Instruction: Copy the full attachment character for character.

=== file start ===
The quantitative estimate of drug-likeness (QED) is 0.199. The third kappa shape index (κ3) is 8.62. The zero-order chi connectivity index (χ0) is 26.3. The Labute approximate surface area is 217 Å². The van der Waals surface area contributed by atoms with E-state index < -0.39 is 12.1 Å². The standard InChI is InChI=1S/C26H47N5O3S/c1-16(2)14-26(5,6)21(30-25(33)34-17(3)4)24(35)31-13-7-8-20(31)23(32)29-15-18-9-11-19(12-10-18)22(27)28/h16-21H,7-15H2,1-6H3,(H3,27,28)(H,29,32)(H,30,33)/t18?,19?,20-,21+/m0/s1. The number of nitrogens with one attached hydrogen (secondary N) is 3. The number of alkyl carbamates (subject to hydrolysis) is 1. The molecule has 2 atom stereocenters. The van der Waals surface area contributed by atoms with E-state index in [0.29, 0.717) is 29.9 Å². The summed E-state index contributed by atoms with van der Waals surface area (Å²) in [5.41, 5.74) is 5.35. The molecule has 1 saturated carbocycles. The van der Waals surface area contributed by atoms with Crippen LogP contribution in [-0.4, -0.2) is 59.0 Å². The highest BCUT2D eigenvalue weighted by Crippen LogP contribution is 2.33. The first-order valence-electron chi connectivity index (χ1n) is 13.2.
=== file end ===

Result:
The quantitative estimate of drug-likeness (QED) is 0.199. The third kappa shape index (κ3) is 8.62. The zero-order chi connectivity index (χ0) is 26.3. The Labute approximate surface area is 217 Å². The van der Waals surface area contributed by atoms with E-state index < -0.39 is 12.1 Å². The standard InChI is InChI=1S/C26H47N5O3S/c1-16(2)14-26(5,6)21(30-25(33)34-17(3)4)24(35)31-13-7-8-20(31)23(32)29-15-18-9-11-19(12-10-18)22(27)28/h16-21H,7-15H2,1-6H3,(H3,27,28)(H,29,32)(H,30,33)/t18?,19?,20-,21+/m0/s1. The number of nitrogens with one attached hydrogen (secondary N) is 3. The number of alkyl carbamates (subject to hydrolysis) is 1. The molecule has 2 atom stereocenters. The van der Waals surface area contributed by atoms with E-state index in [0.29, 0.717) is 29.9 Å². The summed E-state index contributed by atoms with van der Waals surface area (Å²) in [5.41, 5.74) is 5.35. The molecule has 1 saturated carbocycles. The van der Waals surface area contributed by atoms with Crippen LogP contribution in [-0.4, -0.2) is 59.0 Å². The highest BCUT2D eigenvalue weighted by Crippen LogP contribution is 2.33. The first-order valence-electron chi connectivity index (χ1n) is 13.2.